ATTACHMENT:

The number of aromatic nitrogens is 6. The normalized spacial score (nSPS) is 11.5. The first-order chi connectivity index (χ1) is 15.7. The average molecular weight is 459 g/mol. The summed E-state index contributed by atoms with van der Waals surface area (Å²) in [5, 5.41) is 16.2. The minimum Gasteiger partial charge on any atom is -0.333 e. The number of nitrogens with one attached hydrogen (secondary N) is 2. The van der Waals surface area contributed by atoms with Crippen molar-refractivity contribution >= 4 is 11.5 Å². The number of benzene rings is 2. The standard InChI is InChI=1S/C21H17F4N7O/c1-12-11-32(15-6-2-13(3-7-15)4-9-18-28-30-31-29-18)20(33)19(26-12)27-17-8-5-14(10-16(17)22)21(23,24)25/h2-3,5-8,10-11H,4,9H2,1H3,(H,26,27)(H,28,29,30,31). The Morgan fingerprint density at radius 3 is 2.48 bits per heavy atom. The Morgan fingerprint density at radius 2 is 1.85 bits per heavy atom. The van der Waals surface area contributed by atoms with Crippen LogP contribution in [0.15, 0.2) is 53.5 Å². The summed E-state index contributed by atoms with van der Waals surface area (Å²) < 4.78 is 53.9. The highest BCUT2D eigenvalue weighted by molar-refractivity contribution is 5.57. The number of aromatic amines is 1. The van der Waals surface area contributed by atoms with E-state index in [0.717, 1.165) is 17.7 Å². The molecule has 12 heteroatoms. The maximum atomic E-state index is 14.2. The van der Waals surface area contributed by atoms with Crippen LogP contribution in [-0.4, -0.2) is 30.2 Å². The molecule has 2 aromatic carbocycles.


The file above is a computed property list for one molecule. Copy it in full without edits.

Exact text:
The number of aromatic nitrogens is 6. The normalized spacial score (nSPS) is 11.5. The first-order chi connectivity index (χ1) is 15.7. The average molecular weight is 459 g/mol. The summed E-state index contributed by atoms with van der Waals surface area (Å²) in [5, 5.41) is 16.2. The minimum Gasteiger partial charge on any atom is -0.333 e. The number of nitrogens with one attached hydrogen (secondary N) is 2. The van der Waals surface area contributed by atoms with Crippen molar-refractivity contribution >= 4 is 11.5 Å². The number of benzene rings is 2. The standard InChI is InChI=1S/C21H17F4N7O/c1-12-11-32(15-6-2-13(3-7-15)4-9-18-28-30-31-29-18)20(33)19(26-12)27-17-8-5-14(10-16(17)22)21(23,24)25/h2-3,5-8,10-11H,4,9H2,1H3,(H,26,27)(H,28,29,30,31). The Morgan fingerprint density at radius 3 is 2.48 bits per heavy atom. The Morgan fingerprint density at radius 2 is 1.85 bits per heavy atom. The van der Waals surface area contributed by atoms with Crippen LogP contribution in [0.15, 0.2) is 53.5 Å². The summed E-state index contributed by atoms with van der Waals surface area (Å²) < 4.78 is 53.9. The highest BCUT2D eigenvalue weighted by molar-refractivity contribution is 5.57. The number of aromatic amines is 1. The van der Waals surface area contributed by atoms with E-state index in [0.717, 1.165) is 17.7 Å². The molecule has 12 heteroatoms. The maximum atomic E-state index is 14.2. The van der Waals surface area contributed by atoms with Crippen LogP contribution in [-0.4, -0.2) is 30.2 Å². The molecule has 2 aromatic carbocycles.